Category Archives: Accounting

erive the differential equations in terms of the liquid heights h1 and h2.

 

Figure 7.18 shows a liquid-level system in which two tanks have cross-sectional areas A1 and A2, respectively. The volume flow rate into tank 1 is qi. A pump is connected to the bottom of tank 1, and the pressure of the fluid increases by Δp when crossing the pump. Tank 2 is located higher than tank 1, and the vertical distance between the two tanks is H. The liquid is pumped from tank 1 to tank 2 through a valve of linear resistance R1 and leaves tank 2 through a valve of linear resistance R2. The density ρ of the liquid is constant. Derive the differential equations in terms of the liquid heights h1 and h2. Write the equations in second-order matrix form.

Derive the differential equation relating the liquid height h and the volume flow rate qi at the inlet.

 

Consider the single-tank liquid-level system shown in Figure 7.19, where the volume flow rate into the tank through a pipe is qi. The liquid leaves the tank through an orifice of area Ao. Denote Cd as the discharge coefficient, which is the ratio of the actual mass flow rate to the theoretical one, and lies in the range of 0 <>Cd <>1 because of friction effects. Derive the differential equation relating the liquid height h and the volume flow rate qi at the inlet. The tank’s cross-sectional area is constant. The density ρ of the liquid is constant.

Derive the differential equations in terms of the liquid heights h1 and h2.

Figure 7.20 shows a hydraulic system of two interconnected tanks that have the same cross-sectional area of A. A pump is connected to tank 1. Assume that the relationship between the voltage applied to the pump and the mass flow rate into tank 1 is linear; that is, qmi = kpva, where kp is called the pump constant and can be obtained by experimental measurements. Tank 1 is connected to tank 2, which is connected to a reservoir. The liquid leaves each tank through an outlet of area Ao at the bottom. Derive the differential equations in terms of the liquid heights h1 and h2.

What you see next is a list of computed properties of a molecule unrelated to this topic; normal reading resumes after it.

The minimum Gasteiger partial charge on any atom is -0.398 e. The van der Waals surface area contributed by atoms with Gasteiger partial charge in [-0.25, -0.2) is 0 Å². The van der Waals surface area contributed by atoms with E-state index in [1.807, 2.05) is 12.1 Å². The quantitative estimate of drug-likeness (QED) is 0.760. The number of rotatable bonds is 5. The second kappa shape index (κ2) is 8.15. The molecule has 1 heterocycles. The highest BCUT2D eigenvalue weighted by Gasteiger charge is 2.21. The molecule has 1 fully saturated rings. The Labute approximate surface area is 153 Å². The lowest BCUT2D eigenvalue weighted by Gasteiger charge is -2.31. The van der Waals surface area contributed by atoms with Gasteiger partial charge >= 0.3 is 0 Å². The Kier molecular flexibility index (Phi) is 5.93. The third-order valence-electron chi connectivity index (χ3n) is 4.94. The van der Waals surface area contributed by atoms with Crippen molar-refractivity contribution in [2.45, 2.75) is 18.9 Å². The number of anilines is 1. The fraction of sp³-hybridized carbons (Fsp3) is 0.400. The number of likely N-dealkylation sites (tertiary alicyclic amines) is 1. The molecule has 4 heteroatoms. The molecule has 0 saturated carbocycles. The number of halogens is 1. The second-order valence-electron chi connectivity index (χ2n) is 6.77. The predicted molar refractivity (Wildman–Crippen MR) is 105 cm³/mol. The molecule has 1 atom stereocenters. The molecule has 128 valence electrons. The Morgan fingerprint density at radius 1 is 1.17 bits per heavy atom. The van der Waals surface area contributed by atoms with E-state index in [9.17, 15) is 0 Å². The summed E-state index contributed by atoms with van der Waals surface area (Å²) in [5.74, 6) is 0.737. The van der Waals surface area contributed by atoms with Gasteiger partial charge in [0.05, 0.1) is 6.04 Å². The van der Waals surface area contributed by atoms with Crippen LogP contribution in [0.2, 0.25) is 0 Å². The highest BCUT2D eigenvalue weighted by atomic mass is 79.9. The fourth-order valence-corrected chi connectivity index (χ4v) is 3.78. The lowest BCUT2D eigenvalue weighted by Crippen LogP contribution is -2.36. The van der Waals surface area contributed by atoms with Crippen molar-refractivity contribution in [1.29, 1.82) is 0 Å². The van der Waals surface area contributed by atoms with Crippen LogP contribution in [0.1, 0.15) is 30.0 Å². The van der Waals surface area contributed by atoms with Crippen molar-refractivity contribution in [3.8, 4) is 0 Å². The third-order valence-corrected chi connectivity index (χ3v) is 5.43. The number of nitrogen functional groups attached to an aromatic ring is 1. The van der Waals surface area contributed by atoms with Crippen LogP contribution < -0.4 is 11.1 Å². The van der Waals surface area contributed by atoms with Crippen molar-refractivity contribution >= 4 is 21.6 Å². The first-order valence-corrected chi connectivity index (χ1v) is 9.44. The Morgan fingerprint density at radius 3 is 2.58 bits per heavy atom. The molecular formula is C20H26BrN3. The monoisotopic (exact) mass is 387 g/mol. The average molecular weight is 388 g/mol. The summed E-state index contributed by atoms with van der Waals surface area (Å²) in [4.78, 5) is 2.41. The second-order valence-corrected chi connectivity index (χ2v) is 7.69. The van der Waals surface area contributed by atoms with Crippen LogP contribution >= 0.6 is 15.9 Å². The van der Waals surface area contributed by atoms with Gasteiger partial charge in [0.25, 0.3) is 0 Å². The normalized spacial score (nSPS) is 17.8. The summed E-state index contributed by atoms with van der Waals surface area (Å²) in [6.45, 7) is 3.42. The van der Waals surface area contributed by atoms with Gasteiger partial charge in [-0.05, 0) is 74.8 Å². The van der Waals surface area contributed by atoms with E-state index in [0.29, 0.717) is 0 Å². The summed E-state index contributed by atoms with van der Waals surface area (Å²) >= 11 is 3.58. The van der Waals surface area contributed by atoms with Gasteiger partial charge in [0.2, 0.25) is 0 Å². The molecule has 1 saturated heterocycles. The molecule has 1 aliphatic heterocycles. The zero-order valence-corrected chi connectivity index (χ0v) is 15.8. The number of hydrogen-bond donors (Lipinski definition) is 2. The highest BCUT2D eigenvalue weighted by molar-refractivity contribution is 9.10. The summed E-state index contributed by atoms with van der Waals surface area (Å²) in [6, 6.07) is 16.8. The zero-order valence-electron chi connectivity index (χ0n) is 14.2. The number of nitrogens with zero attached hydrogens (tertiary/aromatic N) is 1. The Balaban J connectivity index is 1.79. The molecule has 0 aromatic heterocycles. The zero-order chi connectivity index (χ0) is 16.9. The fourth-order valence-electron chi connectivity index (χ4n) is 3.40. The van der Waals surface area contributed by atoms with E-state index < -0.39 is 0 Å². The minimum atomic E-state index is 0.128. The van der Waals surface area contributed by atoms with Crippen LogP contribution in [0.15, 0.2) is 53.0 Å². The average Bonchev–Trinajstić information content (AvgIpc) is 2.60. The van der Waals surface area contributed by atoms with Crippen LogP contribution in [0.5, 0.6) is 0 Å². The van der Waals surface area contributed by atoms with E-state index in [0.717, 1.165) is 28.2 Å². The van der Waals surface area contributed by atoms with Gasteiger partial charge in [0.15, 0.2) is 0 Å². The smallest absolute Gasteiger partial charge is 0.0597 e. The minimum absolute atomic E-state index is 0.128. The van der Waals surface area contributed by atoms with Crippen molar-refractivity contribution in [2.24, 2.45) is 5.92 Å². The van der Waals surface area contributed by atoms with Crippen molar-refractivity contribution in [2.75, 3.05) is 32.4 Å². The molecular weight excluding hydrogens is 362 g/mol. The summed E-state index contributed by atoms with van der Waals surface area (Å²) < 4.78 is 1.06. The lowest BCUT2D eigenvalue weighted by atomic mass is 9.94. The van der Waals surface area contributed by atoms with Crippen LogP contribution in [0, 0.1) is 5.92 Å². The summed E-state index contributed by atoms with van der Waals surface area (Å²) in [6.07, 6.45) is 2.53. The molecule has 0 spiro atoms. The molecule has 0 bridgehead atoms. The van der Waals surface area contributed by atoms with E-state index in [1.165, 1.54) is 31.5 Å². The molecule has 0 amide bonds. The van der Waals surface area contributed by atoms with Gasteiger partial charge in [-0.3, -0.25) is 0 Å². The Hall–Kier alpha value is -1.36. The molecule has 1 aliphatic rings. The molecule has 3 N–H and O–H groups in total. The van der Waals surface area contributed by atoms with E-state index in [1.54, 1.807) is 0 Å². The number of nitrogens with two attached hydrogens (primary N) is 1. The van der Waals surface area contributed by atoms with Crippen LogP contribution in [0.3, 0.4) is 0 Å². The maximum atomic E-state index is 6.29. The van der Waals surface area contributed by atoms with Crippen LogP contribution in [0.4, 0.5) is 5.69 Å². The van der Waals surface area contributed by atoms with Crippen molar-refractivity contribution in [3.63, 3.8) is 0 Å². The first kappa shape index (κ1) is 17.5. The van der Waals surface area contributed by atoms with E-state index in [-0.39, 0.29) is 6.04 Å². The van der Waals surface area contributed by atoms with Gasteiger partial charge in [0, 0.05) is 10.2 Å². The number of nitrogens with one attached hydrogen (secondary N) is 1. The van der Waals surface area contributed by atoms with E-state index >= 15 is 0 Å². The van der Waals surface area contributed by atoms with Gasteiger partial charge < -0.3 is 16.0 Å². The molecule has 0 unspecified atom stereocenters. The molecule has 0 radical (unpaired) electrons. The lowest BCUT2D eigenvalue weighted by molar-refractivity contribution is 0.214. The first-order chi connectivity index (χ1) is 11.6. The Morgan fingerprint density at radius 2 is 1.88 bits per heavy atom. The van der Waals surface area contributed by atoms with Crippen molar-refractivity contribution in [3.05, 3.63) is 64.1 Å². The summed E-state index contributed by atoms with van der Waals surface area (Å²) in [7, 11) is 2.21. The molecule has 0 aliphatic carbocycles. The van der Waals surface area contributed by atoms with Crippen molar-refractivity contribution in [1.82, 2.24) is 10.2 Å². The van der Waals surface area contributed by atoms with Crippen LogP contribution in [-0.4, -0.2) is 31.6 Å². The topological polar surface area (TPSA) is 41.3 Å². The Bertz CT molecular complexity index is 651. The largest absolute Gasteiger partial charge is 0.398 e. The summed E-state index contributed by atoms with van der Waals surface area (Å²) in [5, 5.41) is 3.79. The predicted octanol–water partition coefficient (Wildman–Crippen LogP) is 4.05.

Determine the heat flow rate through the wall.

Consider heat transfer through an insulated frame wall of a house. The thermal conductivity of the wall is 0.055 W/(m・°C). The wall is 0.15 m thick and has an area of 15 m2. The inside air temperature is 20°C and the heat transfer coefficient for convection between the wall and the inside air is 2.6 W/(m・°C). On the outside of the wall, the heat transfer coefficient for convection between the wall and the outside air is 10.4 W/(m・°C) and the outside air temperature is –10°C. Determine the heat flow rate through the wall.

Determine the heat flow rate through the double-pane window.

 

Consider heat transfer through a double-pane window as shown in Figure 7.31a. Two layers of glass with thermal conductivity k1 are separated by a layer of stagnant air with thermal conductivity k2. The inner surface of the window is at temperature T1 and exposed to room air with heat transfer coefficient h1. The outer surface of the wall is at temperature T2 and exposed to air with heat transfer coefficient h2. Assume that k1 = 0.95 W/(m・°C),

k2 = 0.0285 W/(m・°C), h1 = h2 = 10 W/(m2・°C), T1 = 20°C, and T2 = 35°C. The thickness of each glass layer is 4 mm, the thickness of the air layer is 8 mm, and the cross-sectional area

of the window is 1.5 m2.

a. Determine the heat flow rate through the double-pane window.

b. Determine the temperature distribution through the double-pane window.

c. Repeat Parts (a) and (b)….

Determine if the junction’s temperature can be considered uniform.

 

The junction of a thermocouple can be approximated as a sphere with a diameter of 1 mm. As shown in Figure 7.32, the thermocouple is used to measure the temperature of a gas stream. For the junction, the density is ρ = 8500 kg/m3, the specific heat capacity is